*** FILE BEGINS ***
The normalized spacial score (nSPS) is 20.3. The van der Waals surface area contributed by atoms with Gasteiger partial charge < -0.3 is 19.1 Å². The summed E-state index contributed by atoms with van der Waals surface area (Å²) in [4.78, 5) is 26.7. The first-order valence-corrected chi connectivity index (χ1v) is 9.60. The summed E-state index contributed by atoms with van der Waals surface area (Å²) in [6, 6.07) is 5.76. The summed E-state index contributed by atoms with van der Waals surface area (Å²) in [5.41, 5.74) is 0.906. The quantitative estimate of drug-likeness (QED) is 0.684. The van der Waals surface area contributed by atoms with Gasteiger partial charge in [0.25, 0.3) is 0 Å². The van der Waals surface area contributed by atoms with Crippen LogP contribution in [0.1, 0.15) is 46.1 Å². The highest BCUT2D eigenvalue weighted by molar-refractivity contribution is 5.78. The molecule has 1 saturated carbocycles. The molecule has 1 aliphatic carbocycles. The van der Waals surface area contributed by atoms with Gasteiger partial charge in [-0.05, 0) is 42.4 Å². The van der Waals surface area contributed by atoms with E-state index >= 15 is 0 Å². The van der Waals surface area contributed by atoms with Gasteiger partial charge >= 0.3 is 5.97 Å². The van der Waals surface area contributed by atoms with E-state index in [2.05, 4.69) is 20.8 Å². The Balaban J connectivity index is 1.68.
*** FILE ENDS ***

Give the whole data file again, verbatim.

The normalized spacial score (nSPS) is 20.3. The van der Waals surface area contributed by atoms with Gasteiger partial charge < -0.3 is 19.1 Å². The summed E-state index contributed by atoms with van der Waals surface area (Å²) in [4.78, 5) is 26.7. The first-order valence-corrected chi connectivity index (χ1v) is 9.60. The summed E-state index contributed by atoms with van der Waals surface area (Å²) in [6, 6.07) is 5.76. The summed E-state index contributed by atoms with van der Waals surface area (Å²) in [5.41, 5.74) is 0.906. The quantitative estimate of drug-likeness (QED) is 0.684. The van der Waals surface area contributed by atoms with Gasteiger partial charge in [0.25, 0.3) is 0 Å². The van der Waals surface area contributed by atoms with Crippen LogP contribution in [0.1, 0.15) is 46.1 Å². The highest BCUT2D eigenvalue weighted by molar-refractivity contribution is 5.78. The molecule has 1 saturated carbocycles. The molecule has 1 aliphatic carbocycles. The van der Waals surface area contributed by atoms with Gasteiger partial charge in [-0.05, 0) is 42.4 Å². The van der Waals surface area contributed by atoms with E-state index >= 15 is 0 Å². The van der Waals surface area contributed by atoms with Gasteiger partial charge >= 0.3 is 5.97 Å². The van der Waals surface area contributed by atoms with E-state index in [2.05, 4.69) is 20.8 Å². The Balaban J connectivity index is 1.68.